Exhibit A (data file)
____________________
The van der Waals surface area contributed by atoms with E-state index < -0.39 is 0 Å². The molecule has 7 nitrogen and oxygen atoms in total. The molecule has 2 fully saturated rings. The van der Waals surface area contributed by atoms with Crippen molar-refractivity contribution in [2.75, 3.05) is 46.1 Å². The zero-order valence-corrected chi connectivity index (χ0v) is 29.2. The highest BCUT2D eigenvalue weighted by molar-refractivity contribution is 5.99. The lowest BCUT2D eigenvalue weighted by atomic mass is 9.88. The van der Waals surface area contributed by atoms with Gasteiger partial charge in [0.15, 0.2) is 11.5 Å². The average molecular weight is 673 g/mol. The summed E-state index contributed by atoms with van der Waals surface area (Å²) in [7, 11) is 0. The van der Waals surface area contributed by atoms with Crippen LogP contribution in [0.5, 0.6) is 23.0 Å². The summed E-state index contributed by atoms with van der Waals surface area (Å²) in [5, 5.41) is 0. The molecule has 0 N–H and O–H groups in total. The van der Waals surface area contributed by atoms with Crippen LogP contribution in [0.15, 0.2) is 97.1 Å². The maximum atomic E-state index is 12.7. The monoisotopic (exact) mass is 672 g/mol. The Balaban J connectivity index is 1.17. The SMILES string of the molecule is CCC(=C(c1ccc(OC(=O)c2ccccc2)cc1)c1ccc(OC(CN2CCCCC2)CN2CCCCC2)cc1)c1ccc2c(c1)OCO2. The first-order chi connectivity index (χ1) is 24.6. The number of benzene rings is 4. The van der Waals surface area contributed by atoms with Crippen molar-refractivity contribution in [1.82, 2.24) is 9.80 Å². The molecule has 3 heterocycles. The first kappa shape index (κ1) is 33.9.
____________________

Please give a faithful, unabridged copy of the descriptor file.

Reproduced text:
The van der Waals surface area contributed by atoms with E-state index < -0.39 is 0 Å². The molecule has 7 nitrogen and oxygen atoms in total. The molecule has 2 fully saturated rings. The van der Waals surface area contributed by atoms with Crippen molar-refractivity contribution in [2.75, 3.05) is 46.1 Å². The zero-order valence-corrected chi connectivity index (χ0v) is 29.2. The highest BCUT2D eigenvalue weighted by molar-refractivity contribution is 5.99. The lowest BCUT2D eigenvalue weighted by atomic mass is 9.88. The van der Waals surface area contributed by atoms with Gasteiger partial charge in [0.15, 0.2) is 11.5 Å². The average molecular weight is 673 g/mol. The summed E-state index contributed by atoms with van der Waals surface area (Å²) in [7, 11) is 0. The van der Waals surface area contributed by atoms with Crippen LogP contribution in [0.5, 0.6) is 23.0 Å². The summed E-state index contributed by atoms with van der Waals surface area (Å²) in [5, 5.41) is 0. The molecule has 0 N–H and O–H groups in total. The van der Waals surface area contributed by atoms with Crippen LogP contribution in [0.15, 0.2) is 97.1 Å². The maximum atomic E-state index is 12.7. The monoisotopic (exact) mass is 672 g/mol. The Balaban J connectivity index is 1.17. The SMILES string of the molecule is CCC(=C(c1ccc(OC(=O)c2ccccc2)cc1)c1ccc(OC(CN2CCCCC2)CN2CCCCC2)cc1)c1ccc2c(c1)OCO2. The first-order chi connectivity index (χ1) is 24.6. The number of benzene rings is 4. The van der Waals surface area contributed by atoms with Crippen molar-refractivity contribution in [1.82, 2.24) is 9.80 Å². The molecule has 3 heterocycles. The first kappa shape index (κ1) is 33.9.